'Don't Forget Your Roots' was released in July 2011 as the second single from Six60's self-titled debut album. The laid back meditation on family reached number two on the singles chart. The video, directed by Robin Walters, is set around the student accommodation area of north Dunedin, where the band members met while three of them were studying at Otago University. Some of the city's most notorious flats are featured, including 660 Castle Street where three of the band members lived, and the group first rehearsed.
Wellington’s Black Seeds serve up another dose of their brand of funky roots reggae on this, their debut single from third album Into The Dojo. Director Jason Naran’s video is based on a concept by former Black Seeds member Bret McKenzie (who cameos briefly on Kitchen Cam 1). The result re-imagines the concept of social networking, with a cast of online fans grooving to the music. The video was judged Best Roots winner at the 2006 Juice TV Awards.
On this song from her debut EP, bilingual Wellington singer/songwriter Ria Hall marries her respect for tradition and her use of te reo and kapa haka to the very contemporary beats of producer Riki Gooch (Eru Dangerspiel, Trinity Roots). This mix of old and new is echoed in director Jessica Sanderson's video. It casts Hall as four characters drawn from mythology to ward off the evil of Babylon and is set against a strikingly modern dreamscape of video effects, imagery and lighting. It won Best Video by a Māori Artist at the 2012 Māori Music Awards.
Wellington dub/roots act Rhombus won fans with this video for the brassy, bouncy, self referential first single from their debut album ‘Bass Player’. Director Chris Graham pays fulsome tribute to classic road movie Goodbye Pork Pie (complete with cameo from the film’s star, original 'Blondini' Kelly Johnson). There are also appearances from a number of Wellington musical heavyweights, including Fat Freddy’s Drop, Trinity Roots (with a snatch of ‘Little Things’) and MC Rizzla, also known as Tiki Taane (who features on the original track).
"Samoa mo Samoa!" — King Kapisi blends his Samoan roots with hip hop culture in this video shot on Samoa's ring roads. The hip hop music video standby of the drive-by gets revised Pasifika-style, and the fire poi, papase'ea sliding rocks, lavalava, coconuts, and colourful Apia buses make this clip staunchly fa'a Samoa.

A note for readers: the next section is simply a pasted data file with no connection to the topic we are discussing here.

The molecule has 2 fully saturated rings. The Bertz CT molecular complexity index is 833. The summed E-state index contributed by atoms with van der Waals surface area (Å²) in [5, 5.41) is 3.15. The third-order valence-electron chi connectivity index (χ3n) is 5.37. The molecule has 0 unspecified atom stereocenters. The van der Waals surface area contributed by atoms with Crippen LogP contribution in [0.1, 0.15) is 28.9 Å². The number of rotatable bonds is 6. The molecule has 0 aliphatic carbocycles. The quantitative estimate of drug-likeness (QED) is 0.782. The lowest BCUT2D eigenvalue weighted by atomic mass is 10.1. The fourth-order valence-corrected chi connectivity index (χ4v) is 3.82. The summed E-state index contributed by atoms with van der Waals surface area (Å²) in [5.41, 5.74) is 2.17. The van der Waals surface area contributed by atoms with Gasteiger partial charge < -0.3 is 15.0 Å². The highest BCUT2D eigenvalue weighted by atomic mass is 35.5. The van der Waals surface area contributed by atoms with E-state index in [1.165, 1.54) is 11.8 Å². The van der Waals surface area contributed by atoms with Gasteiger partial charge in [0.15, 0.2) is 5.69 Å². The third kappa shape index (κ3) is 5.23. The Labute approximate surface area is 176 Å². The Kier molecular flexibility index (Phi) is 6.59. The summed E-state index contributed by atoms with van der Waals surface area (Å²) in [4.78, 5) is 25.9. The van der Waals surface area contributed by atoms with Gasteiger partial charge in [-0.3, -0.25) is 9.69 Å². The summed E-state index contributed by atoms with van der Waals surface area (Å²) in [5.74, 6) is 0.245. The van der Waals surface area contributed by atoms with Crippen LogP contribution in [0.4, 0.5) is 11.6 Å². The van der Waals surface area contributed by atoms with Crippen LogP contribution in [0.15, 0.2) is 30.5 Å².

With departed founder member Phil Judd back in NZ, this UK written Tim Finn rocker took Split Enz even further into pop territory and away from their art rock roots. Of a piece with the most energetic New Wave of the time, it was accompanied by a video with an appropriately frenzied performance which former member and Enz historian Mike Chunn rated as one of their most infectious. The band are wearing Noel Crombie’s art-school designed suits, Neil Finn looks ridiculously young and endings don’t come much more abruptly than this one.
Salmonella Dub’s roots, dub, and drum’n’bass cocktail is shaken up on this single from their fifth album One Drop East. John Chrisstoffels’ energetic video won Juice TV’s Best R’n’b/Urban award in 2003. It borders on the claustrophobic as the camera gets right in amongst the band and an enthusiastic audience (swathed in appropriately rasta red, gold and green lighting). An apple-munching brass section might be a first but it’s megaphone-wielding singer Tiki Taane who is the centre of attention as he toasts up a storm.
The second, double-sided Toy Love single 'Don't Ask Me' / 'Sheep' was released in April 1980 and reached number 10 on the Kiwi pop charts. That year the band signed a contract with Michael Browning — a former manager of AC/DC — and made the move to Sydney, the prize being a studio album and a way bigger audience, but disillusionment soon set in. Sheep jumps out of the gates with driving drums and guitars and lyrics about numbness and confusion, all confirming Toy Love's punk roots. The band wander aimlessly around city streets and rock out in a cramped flat. Punk lives!
“This song is called ‘Medicine Man’ because music is my medicine, and failing all else in life, music remains the constant no matter who else is there.” So said Tama Waipara of the first single from his third album Fill Up the Silence, which was rated Best Roots Album at the 2014 NZ Music Awards. The song’s beat is credited to a Papua New Guinean influence, but Jessica Sanderson’s video roams widely: from Pasifika and colonial drummers to carpark breakdancing and getting lost inside headphones in a laundromat, from poi to pop and lock — to where “love is in the music”.
Upper Hutt Posse were the first group to release a hip hop record in New Zealand, with their politically charged breakthrough 1988 single 'E Tu'. On this single from 1992, they make something of a return to their reggae roots. By now the group had expanded from the original four-piece, and included Teremoana Rapley — also part of Moana and the Moahunters — on additional vocals. The song would later appear on the soundtrack of Once Were Warriors, with Posse members Dean and Matt Hapeta (aka D-Word and MC Wiya) making cameo appearances in the film.